Bergoglio also accused the Kirchner government of not doing enough to reduce "scandalous" poverty rates in Argentina, and scolded the Kirchner administration for its handling of a train crash that killed dozens of people.
According to the National Catholic Reporter, a U.S. publication, it was exactly this combination of social activism, personal austerity and respect for conservative family values that made Bergoglio a strong papal candidate.
The Catholic Reporter pointed out that Bergoglio was also the first ever member of the Jesuit order to be elected to the papal throne.
"He appealed to conservatives in the College of Cardinals as a man who had held the line against liberalizing currents among the Jesuits, and to moderates as a symbol of the church's commitment to the developing world," the National Catholic Reporter said.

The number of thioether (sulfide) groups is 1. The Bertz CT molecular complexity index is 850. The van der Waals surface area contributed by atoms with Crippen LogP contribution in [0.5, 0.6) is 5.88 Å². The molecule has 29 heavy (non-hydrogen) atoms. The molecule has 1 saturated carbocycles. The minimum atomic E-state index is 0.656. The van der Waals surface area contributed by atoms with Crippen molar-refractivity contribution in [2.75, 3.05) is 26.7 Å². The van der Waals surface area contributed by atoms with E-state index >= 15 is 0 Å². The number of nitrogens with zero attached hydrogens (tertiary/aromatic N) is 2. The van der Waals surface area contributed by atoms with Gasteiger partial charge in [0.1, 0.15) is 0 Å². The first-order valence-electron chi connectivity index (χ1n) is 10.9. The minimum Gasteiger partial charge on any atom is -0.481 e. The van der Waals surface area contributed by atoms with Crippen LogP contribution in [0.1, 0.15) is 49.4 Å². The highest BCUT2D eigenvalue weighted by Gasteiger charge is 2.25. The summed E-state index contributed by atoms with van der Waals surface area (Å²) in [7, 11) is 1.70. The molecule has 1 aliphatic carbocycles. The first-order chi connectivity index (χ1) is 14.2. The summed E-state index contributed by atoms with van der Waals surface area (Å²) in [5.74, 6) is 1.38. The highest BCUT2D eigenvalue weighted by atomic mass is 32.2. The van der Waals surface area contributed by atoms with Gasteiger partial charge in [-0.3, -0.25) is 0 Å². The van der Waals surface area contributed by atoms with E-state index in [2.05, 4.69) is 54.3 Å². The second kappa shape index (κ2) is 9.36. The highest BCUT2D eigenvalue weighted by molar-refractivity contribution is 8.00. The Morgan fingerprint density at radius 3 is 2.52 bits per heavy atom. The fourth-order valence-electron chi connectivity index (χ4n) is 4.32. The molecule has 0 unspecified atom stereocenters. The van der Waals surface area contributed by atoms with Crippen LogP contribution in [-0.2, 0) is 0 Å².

On Wednesday evening, after Cardinal Bergoglio became Pope Francis, Argentine news anchor Eduardo Feinmann briefly laid these political discussions aside and shared his own feelings of national pride with his countrymen.
"As I was leaving St Peter's square, I saw a French journalist making his report," Feinmann said on Argentina's C5N TV. "You cannot imagine the sense of pride one feels, when an international journalist behind you or besides you is saying that the Pope is Argentinean."